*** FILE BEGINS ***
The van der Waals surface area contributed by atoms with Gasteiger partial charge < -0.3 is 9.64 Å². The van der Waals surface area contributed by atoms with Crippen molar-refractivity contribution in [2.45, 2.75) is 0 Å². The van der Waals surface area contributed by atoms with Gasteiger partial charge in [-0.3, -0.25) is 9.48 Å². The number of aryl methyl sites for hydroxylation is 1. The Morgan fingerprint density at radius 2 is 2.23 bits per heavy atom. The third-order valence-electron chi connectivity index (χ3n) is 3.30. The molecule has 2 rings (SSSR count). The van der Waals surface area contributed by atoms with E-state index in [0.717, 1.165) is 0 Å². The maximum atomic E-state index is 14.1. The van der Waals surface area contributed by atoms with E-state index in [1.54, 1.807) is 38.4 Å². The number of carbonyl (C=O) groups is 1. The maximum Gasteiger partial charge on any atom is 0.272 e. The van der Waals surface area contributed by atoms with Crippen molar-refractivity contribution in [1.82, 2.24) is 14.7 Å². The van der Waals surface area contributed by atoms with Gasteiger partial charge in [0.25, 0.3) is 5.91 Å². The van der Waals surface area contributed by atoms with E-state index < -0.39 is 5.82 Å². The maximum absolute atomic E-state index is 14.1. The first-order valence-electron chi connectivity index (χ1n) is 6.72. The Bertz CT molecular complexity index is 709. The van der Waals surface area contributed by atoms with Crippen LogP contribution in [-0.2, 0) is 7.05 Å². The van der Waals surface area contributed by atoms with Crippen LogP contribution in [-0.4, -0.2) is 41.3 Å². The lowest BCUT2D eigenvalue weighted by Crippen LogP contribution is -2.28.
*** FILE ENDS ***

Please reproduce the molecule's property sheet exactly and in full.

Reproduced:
The van der Waals surface area contributed by atoms with Gasteiger partial charge < -0.3 is 9.64 Å². The van der Waals surface area contributed by atoms with Crippen molar-refractivity contribution in [2.45, 2.75) is 0 Å². The van der Waals surface area contributed by atoms with Gasteiger partial charge in [-0.3, -0.25) is 9.48 Å². The number of aryl methyl sites for hydroxylation is 1. The Morgan fingerprint density at radius 2 is 2.23 bits per heavy atom. The third-order valence-electron chi connectivity index (χ3n) is 3.30. The molecule has 2 rings (SSSR count). The van der Waals surface area contributed by atoms with E-state index in [0.717, 1.165) is 0 Å². The maximum atomic E-state index is 14.1. The van der Waals surface area contributed by atoms with E-state index in [1.54, 1.807) is 38.4 Å². The number of carbonyl (C=O) groups is 1. The maximum Gasteiger partial charge on any atom is 0.272 e. The van der Waals surface area contributed by atoms with Crippen molar-refractivity contribution in [1.82, 2.24) is 14.7 Å². The van der Waals surface area contributed by atoms with Gasteiger partial charge in [0.25, 0.3) is 5.91 Å². The van der Waals surface area contributed by atoms with E-state index < -0.39 is 5.82 Å². The maximum absolute atomic E-state index is 14.1. The first-order valence-electron chi connectivity index (χ1n) is 6.72. The Bertz CT molecular complexity index is 709. The van der Waals surface area contributed by atoms with Crippen LogP contribution in [-0.2, 0) is 7.05 Å². The van der Waals surface area contributed by atoms with Crippen LogP contribution in [-0.4, -0.2) is 41.3 Å². The lowest BCUT2D eigenvalue weighted by Crippen LogP contribution is -2.28.